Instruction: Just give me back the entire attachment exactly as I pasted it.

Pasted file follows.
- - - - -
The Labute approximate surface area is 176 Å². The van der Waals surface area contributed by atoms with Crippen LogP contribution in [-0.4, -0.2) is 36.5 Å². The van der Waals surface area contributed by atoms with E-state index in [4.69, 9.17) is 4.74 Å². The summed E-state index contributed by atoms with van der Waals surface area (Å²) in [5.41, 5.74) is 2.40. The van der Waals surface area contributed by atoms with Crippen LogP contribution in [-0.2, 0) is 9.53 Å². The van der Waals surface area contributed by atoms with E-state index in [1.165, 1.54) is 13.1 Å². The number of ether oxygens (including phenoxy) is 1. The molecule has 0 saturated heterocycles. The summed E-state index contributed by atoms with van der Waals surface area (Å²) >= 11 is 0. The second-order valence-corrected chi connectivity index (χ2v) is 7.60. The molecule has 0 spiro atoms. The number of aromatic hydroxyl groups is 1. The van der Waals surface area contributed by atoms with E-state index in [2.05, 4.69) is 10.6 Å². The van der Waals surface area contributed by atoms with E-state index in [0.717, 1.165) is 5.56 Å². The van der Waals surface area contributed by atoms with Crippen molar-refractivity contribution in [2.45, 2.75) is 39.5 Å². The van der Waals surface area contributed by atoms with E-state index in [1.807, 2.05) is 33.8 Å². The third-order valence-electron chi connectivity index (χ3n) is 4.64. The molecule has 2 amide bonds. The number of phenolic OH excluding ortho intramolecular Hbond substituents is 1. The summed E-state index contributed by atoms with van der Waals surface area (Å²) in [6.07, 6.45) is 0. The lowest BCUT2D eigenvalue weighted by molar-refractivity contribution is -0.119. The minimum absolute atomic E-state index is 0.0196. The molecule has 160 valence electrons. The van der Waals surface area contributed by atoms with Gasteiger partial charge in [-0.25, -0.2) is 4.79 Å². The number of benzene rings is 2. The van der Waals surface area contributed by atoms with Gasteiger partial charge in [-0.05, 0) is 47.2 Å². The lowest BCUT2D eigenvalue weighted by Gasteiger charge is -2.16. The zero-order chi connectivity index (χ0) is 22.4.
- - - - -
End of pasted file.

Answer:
The Labute approximate surface area is 176 Å². The van der Waals surface area contributed by atoms with Crippen LogP contribution in [-0.4, -0.2) is 36.5 Å². The van der Waals surface area contributed by atoms with E-state index in [4.69, 9.17) is 4.74 Å². The summed E-state index contributed by atoms with van der Waals surface area (Å²) in [5.41, 5.74) is 2.40. The van der Waals surface area contributed by atoms with Crippen LogP contribution in [-0.2, 0) is 9.53 Å². The van der Waals surface area contributed by atoms with E-state index in [1.165, 1.54) is 13.1 Å². The number of ether oxygens (including phenoxy) is 1. The molecule has 0 saturated heterocycles. The summed E-state index contributed by atoms with van der Waals surface area (Å²) >= 11 is 0. The second-order valence-corrected chi connectivity index (χ2v) is 7.60. The molecule has 0 spiro atoms. The number of aromatic hydroxyl groups is 1. The van der Waals surface area contributed by atoms with E-state index in [2.05, 4.69) is 10.6 Å². The van der Waals surface area contributed by atoms with E-state index in [0.717, 1.165) is 5.56 Å². The van der Waals surface area contributed by atoms with Crippen molar-refractivity contribution in [2.45, 2.75) is 39.5 Å². The van der Waals surface area contributed by atoms with E-state index in [1.807, 2.05) is 33.8 Å². The third-order valence-electron chi connectivity index (χ3n) is 4.64. The molecule has 2 amide bonds. The number of phenolic OH excluding ortho intramolecular Hbond substituents is 1. The summed E-state index contributed by atoms with van der Waals surface area (Å²) in [6.07, 6.45) is 0. The lowest BCUT2D eigenvalue weighted by molar-refractivity contribution is -0.119. The minimum absolute atomic E-state index is 0.0196. The molecule has 160 valence electrons. The van der Waals surface area contributed by atoms with Gasteiger partial charge in [-0.25, -0.2) is 4.79 Å². The number of benzene rings is 2. The van der Waals surface area contributed by atoms with Gasteiger partial charge in [-0.05, 0) is 47.2 Å². The lowest BCUT2D eigenvalue weighted by Gasteiger charge is -2.16. The zero-order chi connectivity index (χ0) is 22.4.